Detroit River-Western Lake Erie Basin Indicator Project
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Coastal marshes and other wetlands in the western Lake Erie basin once covered about 4,000 km2 (988,000 acres; Herdendorf 1987), but over the last approximately 150 years, more than 95% of the coastal marshes have been drained or converted to other uses (Herdendorf 1992). Draining of the marshes, hardening and armoring of shorelines, and other changes in land use have substantially altered the normal movement of marsh vegetation lakeward or landward in response to fluctuating lake levels (Gottgens et al. 1998). These coastal wetlands provide many benefits, including stabilizing and maintaining the water table, providing flood control, providing erosion protection, serving as living filters of nutrients and sediments, aiding in groundwater recharge, providing wildlife habitat, and offering recreational opportunities.
Compounding this loss of coastal marshes is the recent and dramatic invasion by nonnative plant species such as purple loosestrife (Lythrum salicaria) and narrow-leaved cattail (Typha angustifolia). Common reed (Phragmites australis) is also one of the biggest threats to native wetlands. While there is a native type, this more aggressive genetic type originates elsewhere. Invasion by these nonnative forms of common reed has caused the plant to become dominant in many wetlands of western Lake Erie, especially on the U.S. shoreline. It is still expanding into new areas and out-competing native types of the plant because of physiological and behavioral advantages, and threatens the proper functioning of native wetland ecosystems. Common reed grows up to 12 feet in height, can shade out shorter native plants, decreases biological diversity, and degrades marsh habitat (Figure 1).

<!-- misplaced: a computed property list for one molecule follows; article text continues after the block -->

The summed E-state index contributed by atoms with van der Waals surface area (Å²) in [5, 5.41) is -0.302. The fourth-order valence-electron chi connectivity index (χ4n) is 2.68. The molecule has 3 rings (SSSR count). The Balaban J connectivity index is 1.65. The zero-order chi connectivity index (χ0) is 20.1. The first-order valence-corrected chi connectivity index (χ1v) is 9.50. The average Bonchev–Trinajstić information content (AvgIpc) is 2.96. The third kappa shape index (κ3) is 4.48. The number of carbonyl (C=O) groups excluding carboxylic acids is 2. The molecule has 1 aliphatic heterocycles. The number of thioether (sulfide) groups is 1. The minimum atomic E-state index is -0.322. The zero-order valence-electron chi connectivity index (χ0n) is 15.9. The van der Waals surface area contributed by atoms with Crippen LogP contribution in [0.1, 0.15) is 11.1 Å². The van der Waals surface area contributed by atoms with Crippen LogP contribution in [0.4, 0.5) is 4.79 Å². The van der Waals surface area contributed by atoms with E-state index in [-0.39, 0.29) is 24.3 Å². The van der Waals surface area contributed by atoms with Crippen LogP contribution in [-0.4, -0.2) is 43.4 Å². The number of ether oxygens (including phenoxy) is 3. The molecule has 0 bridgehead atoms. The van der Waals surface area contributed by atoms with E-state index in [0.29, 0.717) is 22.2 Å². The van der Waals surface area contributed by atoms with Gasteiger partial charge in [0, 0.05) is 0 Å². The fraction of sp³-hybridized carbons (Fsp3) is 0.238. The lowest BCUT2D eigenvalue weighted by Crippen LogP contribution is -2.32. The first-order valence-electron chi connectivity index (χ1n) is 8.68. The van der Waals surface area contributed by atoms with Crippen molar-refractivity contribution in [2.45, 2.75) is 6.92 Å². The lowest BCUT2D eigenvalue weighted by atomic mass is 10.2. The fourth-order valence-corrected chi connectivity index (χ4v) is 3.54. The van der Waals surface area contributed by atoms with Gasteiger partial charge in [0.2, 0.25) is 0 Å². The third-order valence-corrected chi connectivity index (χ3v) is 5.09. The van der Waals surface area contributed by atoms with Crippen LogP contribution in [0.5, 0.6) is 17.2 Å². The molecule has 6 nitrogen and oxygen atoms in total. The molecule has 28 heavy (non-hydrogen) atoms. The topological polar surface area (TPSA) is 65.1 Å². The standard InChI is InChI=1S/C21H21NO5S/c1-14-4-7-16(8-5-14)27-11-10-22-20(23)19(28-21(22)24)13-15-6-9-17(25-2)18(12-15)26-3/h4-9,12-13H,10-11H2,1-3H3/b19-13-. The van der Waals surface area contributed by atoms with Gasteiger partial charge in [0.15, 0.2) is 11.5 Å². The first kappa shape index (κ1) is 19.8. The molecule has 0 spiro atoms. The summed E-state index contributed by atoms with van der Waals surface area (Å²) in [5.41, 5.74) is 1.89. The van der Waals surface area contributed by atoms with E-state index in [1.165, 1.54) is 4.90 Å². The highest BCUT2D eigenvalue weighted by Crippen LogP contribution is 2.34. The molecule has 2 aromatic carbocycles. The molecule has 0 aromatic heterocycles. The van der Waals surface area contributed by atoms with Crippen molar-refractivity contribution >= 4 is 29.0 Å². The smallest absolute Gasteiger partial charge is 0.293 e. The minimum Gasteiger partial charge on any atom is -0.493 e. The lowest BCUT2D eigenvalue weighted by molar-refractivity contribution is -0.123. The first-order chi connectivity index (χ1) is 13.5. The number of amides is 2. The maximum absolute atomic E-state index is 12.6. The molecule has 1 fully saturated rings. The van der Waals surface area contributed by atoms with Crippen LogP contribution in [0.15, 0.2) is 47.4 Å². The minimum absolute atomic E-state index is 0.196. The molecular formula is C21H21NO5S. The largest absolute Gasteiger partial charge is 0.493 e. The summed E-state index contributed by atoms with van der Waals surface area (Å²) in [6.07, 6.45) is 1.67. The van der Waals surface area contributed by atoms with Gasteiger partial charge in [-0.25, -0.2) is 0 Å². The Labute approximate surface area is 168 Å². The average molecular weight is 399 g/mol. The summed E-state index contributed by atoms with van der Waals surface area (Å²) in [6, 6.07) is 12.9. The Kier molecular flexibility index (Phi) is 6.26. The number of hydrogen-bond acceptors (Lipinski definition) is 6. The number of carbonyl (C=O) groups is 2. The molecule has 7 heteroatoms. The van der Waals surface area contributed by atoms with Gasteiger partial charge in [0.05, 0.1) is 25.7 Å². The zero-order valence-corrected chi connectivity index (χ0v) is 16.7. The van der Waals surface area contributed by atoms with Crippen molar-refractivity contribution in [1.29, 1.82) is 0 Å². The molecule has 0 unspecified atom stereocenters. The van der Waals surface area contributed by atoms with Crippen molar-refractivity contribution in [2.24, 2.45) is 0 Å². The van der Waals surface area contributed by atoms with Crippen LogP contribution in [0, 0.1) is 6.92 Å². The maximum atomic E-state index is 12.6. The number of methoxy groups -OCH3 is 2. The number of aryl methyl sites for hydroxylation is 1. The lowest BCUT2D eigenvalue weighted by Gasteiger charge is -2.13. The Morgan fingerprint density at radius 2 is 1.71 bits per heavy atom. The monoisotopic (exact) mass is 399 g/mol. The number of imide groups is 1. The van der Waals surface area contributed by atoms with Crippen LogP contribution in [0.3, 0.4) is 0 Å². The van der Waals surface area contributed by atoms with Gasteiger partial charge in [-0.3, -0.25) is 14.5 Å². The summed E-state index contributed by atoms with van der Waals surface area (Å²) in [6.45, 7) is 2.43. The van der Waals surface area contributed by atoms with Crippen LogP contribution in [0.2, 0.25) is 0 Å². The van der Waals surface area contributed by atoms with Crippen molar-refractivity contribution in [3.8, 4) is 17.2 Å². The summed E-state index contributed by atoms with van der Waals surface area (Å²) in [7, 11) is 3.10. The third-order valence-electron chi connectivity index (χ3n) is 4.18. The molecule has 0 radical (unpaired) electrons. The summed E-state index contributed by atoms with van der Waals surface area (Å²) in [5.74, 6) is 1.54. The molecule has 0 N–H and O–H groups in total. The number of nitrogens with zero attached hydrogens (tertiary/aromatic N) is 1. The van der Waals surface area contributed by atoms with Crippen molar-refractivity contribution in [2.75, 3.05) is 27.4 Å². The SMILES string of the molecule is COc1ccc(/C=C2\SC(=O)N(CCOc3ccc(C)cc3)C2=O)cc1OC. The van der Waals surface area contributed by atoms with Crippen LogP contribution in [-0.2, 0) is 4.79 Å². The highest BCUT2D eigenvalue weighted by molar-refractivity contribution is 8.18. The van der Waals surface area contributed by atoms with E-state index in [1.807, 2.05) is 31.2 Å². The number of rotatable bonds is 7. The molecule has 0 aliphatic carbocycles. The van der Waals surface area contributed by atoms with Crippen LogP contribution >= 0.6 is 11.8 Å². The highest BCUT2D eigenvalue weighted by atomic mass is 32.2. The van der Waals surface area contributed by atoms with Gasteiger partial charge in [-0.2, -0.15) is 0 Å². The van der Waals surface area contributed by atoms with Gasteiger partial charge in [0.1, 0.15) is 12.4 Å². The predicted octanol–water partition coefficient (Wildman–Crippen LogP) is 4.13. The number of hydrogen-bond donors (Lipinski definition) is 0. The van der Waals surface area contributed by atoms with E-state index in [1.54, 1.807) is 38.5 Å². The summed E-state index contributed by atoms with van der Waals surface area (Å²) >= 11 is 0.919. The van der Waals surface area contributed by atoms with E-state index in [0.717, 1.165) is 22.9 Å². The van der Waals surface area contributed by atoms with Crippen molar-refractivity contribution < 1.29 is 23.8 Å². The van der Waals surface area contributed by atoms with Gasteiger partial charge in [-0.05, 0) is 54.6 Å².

The Erie Marsh Preserve, located in North Maumee Bay on the western shore of Lake Erie (Figure 2), is a 2,217 acre preserve owned by The Nature Conservancy and managed in partnership with the Erie Shooting and Fishing Club. The preserve is now part of the Detroit River International Wildlife Refuge by virtue of a cooperative management agreement between the U.S. Fish and Wildlife Service and the Conservancy. Since first establishing the preserve in the 1870s, the Club has managed the marsh to maximize production of waterfowl. The Club generously donated the preserve to the Conservancy in 1978 and continues to lease the hunting rights and actively manage a central diked area of about 900 acres.
Erie Marsh is a globally important stopover site for migrating waterfowl, land birds, and shorebirds, is home to the state-threatened Eastern fox snake (Elaphe vulpina gloydi), and is a breeding area for bald eagles. Invasive species compromise or eliminate the value of coastal marshes as bird stopover sites and as habitat for common and rare animals. In the last two decades, the marsh has undergone severe invasion by common reed.
|Figure 3. Area of dense coverage of common reed at the Erie Marsh Preserve.|
Vegetation in the marsh was relatively stable from the early part of the century until the early 1970s (Hunt and Mickelson 1976). Over this period, the marsh was characterized by "large stands of cattail, spike rush (Eleocharis) in the low areas, roundstem in the transition from water to marsh land, clumps of willow on high ground, thistles and weeds on the dikes, and bodies of shallow water with muddy bottom" (Douglass 1934, as reported by Pirnie and Foster 1964). Common reed has been present in the marsh for at least 50 years and presumably as long as there have been coastal marshes. Only recently has it been confirmed through genetic analysis that there are native types of common reed in North America (Saltonstall 2002). It was reported at low densities in the 1950s, though it is not clear whether the plants were native or nonnative types (Hunt 1957). Native types were first found at Erie Marsh in 2004 and it is unclear the degree to which cover of native common reed varieties have diminished as nonnative types have taken over. It is unclear exactly when common reed began to expand to become the dominant plant that it is today because even in reports from the early and mid-1980s, common reed was mentioned only as an associate to cattail and native marsh plants.